“I watched them in the Leinster final – they are just a typical Kilkenny team,” said the Ballycran native. “They play 15 on 15. Coming from Kilkenny, their hurling is never going to be a problem. Their fitness is great. I am not saying I am confident but we definitely won’t fear them.

“It is going to be at the back of the player’s minds that they are playing a team from Kilkenny. It is just getting them into that mindset where they can just go out and hurl. “In the first game of the Antrim Championship, we were underdogs against St Teresa’s. We were underdogs in the final (against Cushendun). We are underdogs for Sunday so it is nothing new.”

Wilson added that he has a few minor injuries to contend with in the run up to Sunday’s semi-final clash but nothing that should keep any of his players out of the game.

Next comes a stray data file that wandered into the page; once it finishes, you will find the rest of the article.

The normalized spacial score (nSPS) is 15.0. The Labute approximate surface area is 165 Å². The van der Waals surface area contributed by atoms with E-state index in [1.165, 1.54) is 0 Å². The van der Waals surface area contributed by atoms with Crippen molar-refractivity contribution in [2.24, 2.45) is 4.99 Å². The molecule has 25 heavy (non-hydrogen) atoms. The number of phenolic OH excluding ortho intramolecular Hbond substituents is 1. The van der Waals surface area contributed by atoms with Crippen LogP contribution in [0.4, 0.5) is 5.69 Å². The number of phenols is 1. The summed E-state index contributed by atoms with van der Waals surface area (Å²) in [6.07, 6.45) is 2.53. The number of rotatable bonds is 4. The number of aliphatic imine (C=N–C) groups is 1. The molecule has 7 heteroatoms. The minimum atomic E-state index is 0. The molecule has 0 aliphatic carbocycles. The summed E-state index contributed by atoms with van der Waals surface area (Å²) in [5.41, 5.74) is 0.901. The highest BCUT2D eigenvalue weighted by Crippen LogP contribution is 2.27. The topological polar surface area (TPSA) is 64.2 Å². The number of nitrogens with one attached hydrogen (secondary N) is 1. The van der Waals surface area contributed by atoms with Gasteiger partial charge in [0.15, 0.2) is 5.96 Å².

While the Hannahstown side will travel to Trim confident of getting a result, their hand has been significantly weakened by the absence of six players through suspension. They will have also have to contain Mooncoin’s towering full-forward Eamon Hennebry – who has been his side’s scorer-in-chief this season.

Wilson’s side have claimed some stunning wins during their Championship journey which has seen them annex the Antrim and Ulster Championships. They will need to produce their finest display in an extended campaign in order to progress to an All-Ireland final in Croke Park.